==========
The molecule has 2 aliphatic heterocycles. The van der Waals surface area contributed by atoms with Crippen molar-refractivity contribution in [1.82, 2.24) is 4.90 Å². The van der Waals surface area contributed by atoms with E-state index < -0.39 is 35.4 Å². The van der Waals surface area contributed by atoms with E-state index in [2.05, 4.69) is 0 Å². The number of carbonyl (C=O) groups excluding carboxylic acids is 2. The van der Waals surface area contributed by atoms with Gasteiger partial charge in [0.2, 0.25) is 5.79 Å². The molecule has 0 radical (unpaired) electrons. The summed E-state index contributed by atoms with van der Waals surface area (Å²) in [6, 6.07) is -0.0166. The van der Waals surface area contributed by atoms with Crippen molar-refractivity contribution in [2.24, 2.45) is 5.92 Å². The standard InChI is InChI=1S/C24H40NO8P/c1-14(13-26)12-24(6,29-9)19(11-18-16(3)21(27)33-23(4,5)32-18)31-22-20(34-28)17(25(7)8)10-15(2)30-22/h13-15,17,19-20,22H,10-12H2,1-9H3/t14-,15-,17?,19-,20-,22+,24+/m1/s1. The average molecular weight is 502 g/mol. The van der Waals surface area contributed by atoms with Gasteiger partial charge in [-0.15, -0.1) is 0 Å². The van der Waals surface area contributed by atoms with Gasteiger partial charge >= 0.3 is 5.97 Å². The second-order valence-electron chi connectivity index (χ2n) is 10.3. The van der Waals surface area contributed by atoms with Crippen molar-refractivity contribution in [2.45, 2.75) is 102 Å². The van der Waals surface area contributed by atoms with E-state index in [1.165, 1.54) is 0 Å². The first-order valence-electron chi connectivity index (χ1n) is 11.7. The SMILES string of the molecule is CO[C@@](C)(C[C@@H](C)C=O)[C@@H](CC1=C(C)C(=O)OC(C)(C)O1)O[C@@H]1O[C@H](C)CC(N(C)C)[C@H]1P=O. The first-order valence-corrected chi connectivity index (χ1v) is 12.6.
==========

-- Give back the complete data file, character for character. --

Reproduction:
The molecule has 2 aliphatic heterocycles. The van der Waals surface area contributed by atoms with Crippen molar-refractivity contribution in [1.82, 2.24) is 4.90 Å². The van der Waals surface area contributed by atoms with E-state index < -0.39 is 35.4 Å². The van der Waals surface area contributed by atoms with E-state index in [2.05, 4.69) is 0 Å². The number of carbonyl (C=O) groups excluding carboxylic acids is 2. The van der Waals surface area contributed by atoms with Gasteiger partial charge in [0.2, 0.25) is 5.79 Å². The molecule has 0 radical (unpaired) electrons. The summed E-state index contributed by atoms with van der Waals surface area (Å²) in [6, 6.07) is -0.0166. The van der Waals surface area contributed by atoms with Crippen molar-refractivity contribution in [2.24, 2.45) is 5.92 Å². The standard InChI is InChI=1S/C24H40NO8P/c1-14(13-26)12-24(6,29-9)19(11-18-16(3)21(27)33-23(4,5)32-18)31-22-20(34-28)17(25(7)8)10-15(2)30-22/h13-15,17,19-20,22H,10-12H2,1-9H3/t14-,15-,17?,19-,20-,22+,24+/m1/s1. The average molecular weight is 502 g/mol. The van der Waals surface area contributed by atoms with Gasteiger partial charge in [-0.15, -0.1) is 0 Å². The van der Waals surface area contributed by atoms with Gasteiger partial charge >= 0.3 is 5.97 Å². The second-order valence-electron chi connectivity index (χ2n) is 10.3. The van der Waals surface area contributed by atoms with Crippen molar-refractivity contribution in [2.45, 2.75) is 102 Å². The van der Waals surface area contributed by atoms with E-state index in [1.165, 1.54) is 0 Å². The first-order valence-electron chi connectivity index (χ1n) is 11.7. The SMILES string of the molecule is CO[C@@](C)(C[C@@H](C)C=O)[C@@H](CC1=C(C)C(=O)OC(C)(C)O1)O[C@@H]1O[C@H](C)CC(N(C)C)[C@H]1P=O. The first-order valence-corrected chi connectivity index (χ1v) is 12.6.